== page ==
Dear Learn and Teach, I worked as a bus driver from 1984 until last month. The bus company retrenched us. Now I have no work. I want to sell things like ballpoint pens, clothes, earrings and cosmetics to make some money. How can I get a licence to sell these goods? I want to sell in Venda and South Africa, because my home is near Sibasa. I want to get that licence in Johannesburg because it is very hard to get a licence in Venda. Unemployed SIBASA

Thank you for your letter. We are sorry to hear that you lost your job as a bus driver. A person who sells things in the street or from house to house is called a hawker. You must apply for a hawker’s licence in each place where you want to sell your goods. Some local authorities do not allow hawkers to sell in their areas at all. In these places, you cannot get a hawker’s licence. Each local authority is different, so you must find out from each place if they allow hawkers or not. In South Africa, you must find out from the nearest licensing department, which is part of the municipality. Usually, the licensing department is in the municipal offices. You can get the address from the telephone book. Look up “municipality” under “m” in the phone book. If you want to sell in Venda, you must get the permission of the local tribal authority. You must ask the chief or the people working in the tribal authority offices for permission. Good luck!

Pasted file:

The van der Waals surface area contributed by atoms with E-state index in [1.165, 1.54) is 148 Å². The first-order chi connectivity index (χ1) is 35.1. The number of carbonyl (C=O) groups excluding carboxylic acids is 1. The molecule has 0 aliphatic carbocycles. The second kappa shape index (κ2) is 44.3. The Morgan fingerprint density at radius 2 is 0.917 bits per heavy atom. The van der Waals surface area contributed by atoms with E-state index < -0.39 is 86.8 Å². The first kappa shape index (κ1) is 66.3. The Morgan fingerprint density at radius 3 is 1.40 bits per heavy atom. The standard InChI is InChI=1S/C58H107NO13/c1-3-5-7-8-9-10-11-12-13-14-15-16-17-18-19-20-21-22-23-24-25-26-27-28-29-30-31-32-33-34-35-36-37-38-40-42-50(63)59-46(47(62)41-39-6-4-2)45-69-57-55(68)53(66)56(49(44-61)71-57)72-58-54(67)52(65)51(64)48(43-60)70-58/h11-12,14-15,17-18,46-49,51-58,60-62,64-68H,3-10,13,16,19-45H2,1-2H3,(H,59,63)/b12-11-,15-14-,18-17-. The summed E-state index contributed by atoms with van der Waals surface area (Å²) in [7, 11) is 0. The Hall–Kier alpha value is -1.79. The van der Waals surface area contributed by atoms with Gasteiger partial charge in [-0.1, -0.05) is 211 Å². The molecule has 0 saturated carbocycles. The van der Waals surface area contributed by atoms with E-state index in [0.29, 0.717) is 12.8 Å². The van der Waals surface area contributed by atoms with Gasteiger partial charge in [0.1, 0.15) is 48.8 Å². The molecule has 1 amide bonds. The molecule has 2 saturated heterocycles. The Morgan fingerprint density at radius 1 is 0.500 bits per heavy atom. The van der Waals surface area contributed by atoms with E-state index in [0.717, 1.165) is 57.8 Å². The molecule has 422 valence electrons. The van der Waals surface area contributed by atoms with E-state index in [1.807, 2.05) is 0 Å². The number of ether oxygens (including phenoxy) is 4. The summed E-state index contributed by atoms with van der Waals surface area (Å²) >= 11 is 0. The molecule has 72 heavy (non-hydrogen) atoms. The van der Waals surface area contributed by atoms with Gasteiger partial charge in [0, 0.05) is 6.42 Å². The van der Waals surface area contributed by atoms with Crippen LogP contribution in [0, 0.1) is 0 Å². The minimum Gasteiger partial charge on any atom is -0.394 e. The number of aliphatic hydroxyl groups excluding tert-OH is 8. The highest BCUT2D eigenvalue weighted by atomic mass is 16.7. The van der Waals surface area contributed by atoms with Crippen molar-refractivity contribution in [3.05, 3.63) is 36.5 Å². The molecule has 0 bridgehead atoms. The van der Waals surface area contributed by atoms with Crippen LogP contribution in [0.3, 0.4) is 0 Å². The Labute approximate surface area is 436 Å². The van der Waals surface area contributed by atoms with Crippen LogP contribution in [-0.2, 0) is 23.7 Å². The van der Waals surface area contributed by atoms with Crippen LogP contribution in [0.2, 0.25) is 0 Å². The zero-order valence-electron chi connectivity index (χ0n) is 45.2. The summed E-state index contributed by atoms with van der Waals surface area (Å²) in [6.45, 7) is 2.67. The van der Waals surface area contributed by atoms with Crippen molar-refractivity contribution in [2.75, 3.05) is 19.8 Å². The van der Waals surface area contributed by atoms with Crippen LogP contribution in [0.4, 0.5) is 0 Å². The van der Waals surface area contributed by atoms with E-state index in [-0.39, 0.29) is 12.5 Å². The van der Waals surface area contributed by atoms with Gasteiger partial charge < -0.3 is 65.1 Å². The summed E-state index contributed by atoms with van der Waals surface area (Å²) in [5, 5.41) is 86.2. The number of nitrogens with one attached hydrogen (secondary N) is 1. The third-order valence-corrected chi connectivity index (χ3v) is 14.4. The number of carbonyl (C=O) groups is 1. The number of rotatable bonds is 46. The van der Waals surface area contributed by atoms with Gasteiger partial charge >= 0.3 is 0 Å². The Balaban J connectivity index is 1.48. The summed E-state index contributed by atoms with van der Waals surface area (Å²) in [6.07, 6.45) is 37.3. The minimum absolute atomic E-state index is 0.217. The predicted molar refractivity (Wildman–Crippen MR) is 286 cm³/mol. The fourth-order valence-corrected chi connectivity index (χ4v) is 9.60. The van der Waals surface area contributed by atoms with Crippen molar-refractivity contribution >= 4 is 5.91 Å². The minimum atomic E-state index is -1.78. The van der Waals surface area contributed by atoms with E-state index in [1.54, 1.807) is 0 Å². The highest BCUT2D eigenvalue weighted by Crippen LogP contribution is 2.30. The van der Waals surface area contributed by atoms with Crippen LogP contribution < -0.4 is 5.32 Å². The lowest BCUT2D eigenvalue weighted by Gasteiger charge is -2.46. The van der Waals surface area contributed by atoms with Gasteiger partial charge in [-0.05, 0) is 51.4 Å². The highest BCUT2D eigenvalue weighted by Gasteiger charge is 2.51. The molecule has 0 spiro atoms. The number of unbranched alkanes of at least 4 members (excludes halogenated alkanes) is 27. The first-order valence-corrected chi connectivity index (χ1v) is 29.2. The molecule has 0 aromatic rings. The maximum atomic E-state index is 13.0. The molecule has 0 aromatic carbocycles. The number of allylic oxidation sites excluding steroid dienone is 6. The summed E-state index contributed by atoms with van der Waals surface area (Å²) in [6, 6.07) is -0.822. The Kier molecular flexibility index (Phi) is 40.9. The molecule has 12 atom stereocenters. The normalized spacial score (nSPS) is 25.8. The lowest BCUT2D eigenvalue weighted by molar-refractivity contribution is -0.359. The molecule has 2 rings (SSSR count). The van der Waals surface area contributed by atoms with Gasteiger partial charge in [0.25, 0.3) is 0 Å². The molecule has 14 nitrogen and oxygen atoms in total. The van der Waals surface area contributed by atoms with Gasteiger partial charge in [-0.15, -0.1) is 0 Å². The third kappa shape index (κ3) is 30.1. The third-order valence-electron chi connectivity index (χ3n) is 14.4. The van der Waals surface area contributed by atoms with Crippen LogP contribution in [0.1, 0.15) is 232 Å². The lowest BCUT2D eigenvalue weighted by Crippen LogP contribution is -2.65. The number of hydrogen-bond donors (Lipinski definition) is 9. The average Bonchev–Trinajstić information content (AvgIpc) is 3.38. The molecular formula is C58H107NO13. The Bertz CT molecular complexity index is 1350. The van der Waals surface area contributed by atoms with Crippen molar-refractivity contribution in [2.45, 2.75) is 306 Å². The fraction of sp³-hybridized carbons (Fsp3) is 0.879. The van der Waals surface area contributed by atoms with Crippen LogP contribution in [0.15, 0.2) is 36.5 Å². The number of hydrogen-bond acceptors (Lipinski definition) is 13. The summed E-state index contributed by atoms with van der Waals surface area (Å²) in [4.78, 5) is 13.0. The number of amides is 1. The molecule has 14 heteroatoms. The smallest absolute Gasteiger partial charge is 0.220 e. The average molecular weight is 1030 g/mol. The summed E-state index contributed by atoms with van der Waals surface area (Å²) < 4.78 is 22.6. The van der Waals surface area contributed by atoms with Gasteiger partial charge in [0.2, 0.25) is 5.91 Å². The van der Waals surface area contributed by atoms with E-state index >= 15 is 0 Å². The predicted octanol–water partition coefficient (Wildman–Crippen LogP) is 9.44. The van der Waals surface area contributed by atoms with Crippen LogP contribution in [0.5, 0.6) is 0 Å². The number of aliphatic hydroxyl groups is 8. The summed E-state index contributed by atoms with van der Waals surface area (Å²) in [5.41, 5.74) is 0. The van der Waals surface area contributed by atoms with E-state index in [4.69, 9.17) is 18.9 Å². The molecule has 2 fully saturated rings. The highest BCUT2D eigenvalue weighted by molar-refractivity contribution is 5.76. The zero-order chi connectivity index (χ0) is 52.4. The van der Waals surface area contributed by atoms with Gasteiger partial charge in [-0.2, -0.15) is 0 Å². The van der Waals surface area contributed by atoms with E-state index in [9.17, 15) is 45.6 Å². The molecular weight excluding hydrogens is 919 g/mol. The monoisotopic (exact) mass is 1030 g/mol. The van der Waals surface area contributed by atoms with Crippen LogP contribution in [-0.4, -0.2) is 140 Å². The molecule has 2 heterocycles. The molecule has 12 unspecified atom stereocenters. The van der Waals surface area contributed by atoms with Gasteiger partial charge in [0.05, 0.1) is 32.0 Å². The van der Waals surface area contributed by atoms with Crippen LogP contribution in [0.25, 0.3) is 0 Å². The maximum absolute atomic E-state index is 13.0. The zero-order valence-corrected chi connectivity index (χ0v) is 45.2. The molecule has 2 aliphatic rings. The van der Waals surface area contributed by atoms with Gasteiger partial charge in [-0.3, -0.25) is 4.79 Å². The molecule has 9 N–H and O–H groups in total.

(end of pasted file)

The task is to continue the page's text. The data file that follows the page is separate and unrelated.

Dear Learn and Teach, Please help me to solve this problem of school fees. I enrolled with Damelin to do Std 9. The fees were R295 and I paid R100. But the person who gave me money to pay the fees is no longer working because he was injured in an accident. I wrote to Damelin to explain to them that I have no money to pay the other R195. I tried to tell them that I cannot go on with my studies. Now I am very worried because they sent me a letter telling me that they will take me to court. They said that I will have to pay legal expenses. They also said that my name will be put on a blacklist of people who do not pay their bills and this will stop me from buying anything on credit in the future. What can I do about this problem? Patricia KAGISO